3. Results and Discussion

3.1. Results

Two of 35 patients, both belonging to the composite group, were excluded from the analysis as the border between the graft and natural sinus bone walls appeared indistinct at follow-up (V-II). In total, 33 patients with the necessary criteria, including 19 DBB and 18 composite SFE sites, were included in the study. Of these, 18 patients received DBB grafts (mean age, years) and 15 patients received composite grafts (mean age, years). Bilateral augmentation was performed in 1 case in the DBB group and in 3 cases in the composite group. Most of the sites were partial (13 DBB, 10 composite) or totally edentulous (2 DBB, 6 composite). There were 4 single tooth sites in the DBB group and 2 in the composite group. Minor perforation of the sinus membrane occurred in 2 cases of the DBB group; both of these cases were closed with the help of a collagen membrane. None of the perforations were wide enough to require abortion of SFE. No further surgical complications or adverse events were observed during follow-up. The mean residual bone height and width at the planned implant sites were  mm and  mm, respectively. Student’s -test results revealed no significant differences in the mean residual bone height and width between the DBB and composite groups () (Table 1). Overall graft height losses of  mm and 3.14 mm ±0.61 mm were observed in the DBB and composite groups, respectively, after 6 months of healing. The mean graft volume reduction rate was % (1.7%–26.2%). A significant graft volume reduction was observed between V-I and V-II in both groups () (Table 2). The average percentage volume reduction in the DBB and composite groups was % and %, respectively (Table 2). The DBB group exhibited significantly less volume reduction than the composite group () (Table 2, Figure 8). A total of 73 dental implants were placed in the grafted sinuses successfully. Implant manufacturers included Biohorizons, Birmingham, AL, USA (), Nobel Biocare AB, Göteborg, Sweden (), and Medical Implant System, Shlomi, Israel (). No implants were lost during the 2-year follow-up period, and the survival rate was 100%, according to Albrektsson criteria.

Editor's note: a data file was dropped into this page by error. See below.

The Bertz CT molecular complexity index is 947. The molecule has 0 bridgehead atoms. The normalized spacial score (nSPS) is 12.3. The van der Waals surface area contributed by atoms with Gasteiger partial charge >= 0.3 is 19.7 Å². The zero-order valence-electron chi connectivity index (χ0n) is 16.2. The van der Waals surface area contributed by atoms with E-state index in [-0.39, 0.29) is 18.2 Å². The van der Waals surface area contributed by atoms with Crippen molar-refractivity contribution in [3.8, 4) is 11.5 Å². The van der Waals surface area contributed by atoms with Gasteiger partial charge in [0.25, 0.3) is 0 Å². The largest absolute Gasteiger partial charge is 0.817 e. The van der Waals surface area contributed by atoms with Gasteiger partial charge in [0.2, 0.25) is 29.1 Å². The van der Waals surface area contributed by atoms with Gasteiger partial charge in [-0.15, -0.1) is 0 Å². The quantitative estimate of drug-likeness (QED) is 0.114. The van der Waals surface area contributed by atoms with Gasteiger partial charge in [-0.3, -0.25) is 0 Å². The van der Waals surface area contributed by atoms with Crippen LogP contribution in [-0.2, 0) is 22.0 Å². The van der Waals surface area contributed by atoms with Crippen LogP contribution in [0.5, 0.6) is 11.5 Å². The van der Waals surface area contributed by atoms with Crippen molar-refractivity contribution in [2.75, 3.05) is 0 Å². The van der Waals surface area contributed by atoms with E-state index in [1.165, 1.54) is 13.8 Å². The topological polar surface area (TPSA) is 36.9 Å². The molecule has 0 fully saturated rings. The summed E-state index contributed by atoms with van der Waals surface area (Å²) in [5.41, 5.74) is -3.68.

Residual bone height (mm)Residual bone width (mm)
Mean ± SDMean ± SD


Student’s t-tests, .
DBB, deproteinized bovine bone; composite, 2 : 1 mixture of biphasic CS and DBB.

Mean ± SDMean ± SD

V-I (mm3)0.030
V-II (mm3)0.389
Volumetric change rate (%)0.001

Student’s t-tests, and .